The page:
I’m a firm believer that being detail-oriented catches more walleye, especially during tough bites on ice. While bottom transitions and preferred depth are big-picture details deserving of one’s attention, it’s the finer points, like a lure’s hook (pun intended), that should not be overlooked.
Here are some easy adjustments and modifications to make to your bait’s business end catch more walleye.
Tipping with bait rarely a bad idea
Adding a whole or partial minnow to a jig, spoon, or jigging minnow is pretty standard when it comes to ice fishing for walleye. But, many anglers fail to do this with horizontal profiled baits, like darters, bladebaits, and horizontal jigging spoons.
Years ago, when Salmo’s Chubby Darter hit the scene, Don Theoret, Ian Krzyzanowski, and I experimented with it on the Bay of Quinte and found that tipping it with bait was effective. One approach that paid off for Theoret was adding several tiny pinhead minnows to the hooks, creating a chandelier of scrumptiousness. The added weight did dampen the darter’s action slightly, but the authentic protein bolstered the bait’s flash, profile, and scent, and drew some really big walleye that were cruising along the deep bar we were fishing. A similar approach can be taken with blade baits.
Another example happened a couple of years ago when I watched Ottawa’s Eric Riley put on a clinic using a Sebile Vibrato on the Bay. Instead of using whole minnows, Riley tipped each of the lure’s two trebles with a small minnow head. This simple modification proved to be the pièce de résistance, making an already deadly lure even more potent for teasing neutral winter walleye to chew. The tiny heads added scent and realism, but didn’t interfere with the lure’s unique action and vibration.
A word of caution: too much meat can kill this potent shimmy that makes cold-water walleye go berserk. Tipping horizontal lures, like vertical baits, requires careful study to ensure the added bait doesn’t compromise the bait’s fish-triggering flash, wobble, and vibration.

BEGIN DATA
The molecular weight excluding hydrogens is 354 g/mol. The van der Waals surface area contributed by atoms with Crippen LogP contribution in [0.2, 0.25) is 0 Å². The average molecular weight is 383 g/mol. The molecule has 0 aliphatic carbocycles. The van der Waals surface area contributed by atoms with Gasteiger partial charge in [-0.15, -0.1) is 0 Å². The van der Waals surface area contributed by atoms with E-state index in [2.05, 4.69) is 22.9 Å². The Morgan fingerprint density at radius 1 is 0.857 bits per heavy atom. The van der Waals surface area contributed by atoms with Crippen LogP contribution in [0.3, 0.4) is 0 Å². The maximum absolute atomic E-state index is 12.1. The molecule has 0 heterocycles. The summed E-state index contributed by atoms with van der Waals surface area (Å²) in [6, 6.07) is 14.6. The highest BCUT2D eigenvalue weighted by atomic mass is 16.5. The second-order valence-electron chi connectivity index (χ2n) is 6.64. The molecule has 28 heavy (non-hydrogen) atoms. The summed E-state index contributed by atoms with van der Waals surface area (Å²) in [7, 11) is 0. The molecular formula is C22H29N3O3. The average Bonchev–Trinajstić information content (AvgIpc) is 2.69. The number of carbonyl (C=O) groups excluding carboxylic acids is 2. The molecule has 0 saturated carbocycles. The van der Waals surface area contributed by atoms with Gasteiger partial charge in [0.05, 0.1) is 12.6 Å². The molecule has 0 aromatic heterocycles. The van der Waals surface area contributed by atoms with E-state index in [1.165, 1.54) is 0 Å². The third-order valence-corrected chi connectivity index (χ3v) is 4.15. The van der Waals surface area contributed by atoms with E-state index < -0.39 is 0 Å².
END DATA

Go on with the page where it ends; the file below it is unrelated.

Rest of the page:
Set up some sway
Another reliable modification is using extra terminal tackle to create a little distance between the jigging spoon or jigging minnow, and the hook. It’s not a dropper, which is also effective, because the distance is quite short; it’s just a small amount of separation that makes the morsel a more vulnerable target. The swaying hook makes subtle triggering moves with the slightest quiver of the rod tip. And, when a walleye sucks in the bait, the free-swinging hook is easily vacuumed into its mouth for quality hook-ups.
There are a couple of ways to do this modification. One way is to make a small chain between the spoon and hook by adding one or two extra split rings. The other is to use a one-piece, fast-attach system, like Stringease’s Fastach Clips, which have really caught on with anglers. Northland Fishing Tackle has even taken the clip a step further with a quick-snap, modified treble Minnow Head hook.
Thanks to the unique wire clip of these products, it only takes a simple twist to change hooks. This allows anglers to thread on a real or artificial minnow head (or other plastic bait) over the shank and then attach the hook for an extremely durable tipping option.
Flicker and clacker, what’s with the clatter?
Small attractor blades threaded on a spoon’s lower split ring are another add-on that triggers bites from hesitant walleye. The red plastic blade on a Bay de Noc Swedish Pimple and the metal tail fin on the Northland Macho Minnow are good examples. PK Lures sells their Wyoming Blades for DIYers looking to modify their collection.
The smallest nods of the rod make the tiny blade flicker, clink, and clatter for a subtle action and sonic vibration combination that’s deadly at teasing strikes from onlookers.
Released this past summer, the VMC Bladed Hybrid Treble features a small silver willow blade attached by a resin-sealed split ring to the back of a wide-gap treble hook. I suspect we’ll see it added to jigging minnows, spoons, and other popular walleye baits this ice season.
Try these lure hacks this winter and your catch rates will rise as the temperature drops and walleye get fussy.
SWAP OUT FACTORY HOOKS A few jigging spoons I like have average hooks, so I swap them with strong, sharp, high-end replacments. Some might argue it’s an unnecessary modification for eater-sized walleye, but when tussling giant ‘eyes, jigging with inferior hooks is asking for trouble. Using the best hooks possible improves hook-sets and holding power during the fight. I often upsize hooks too, when targeting big fish.
Originally published in the Nov.-Dec 2019 issue of Ontario OUT of DOORS magazine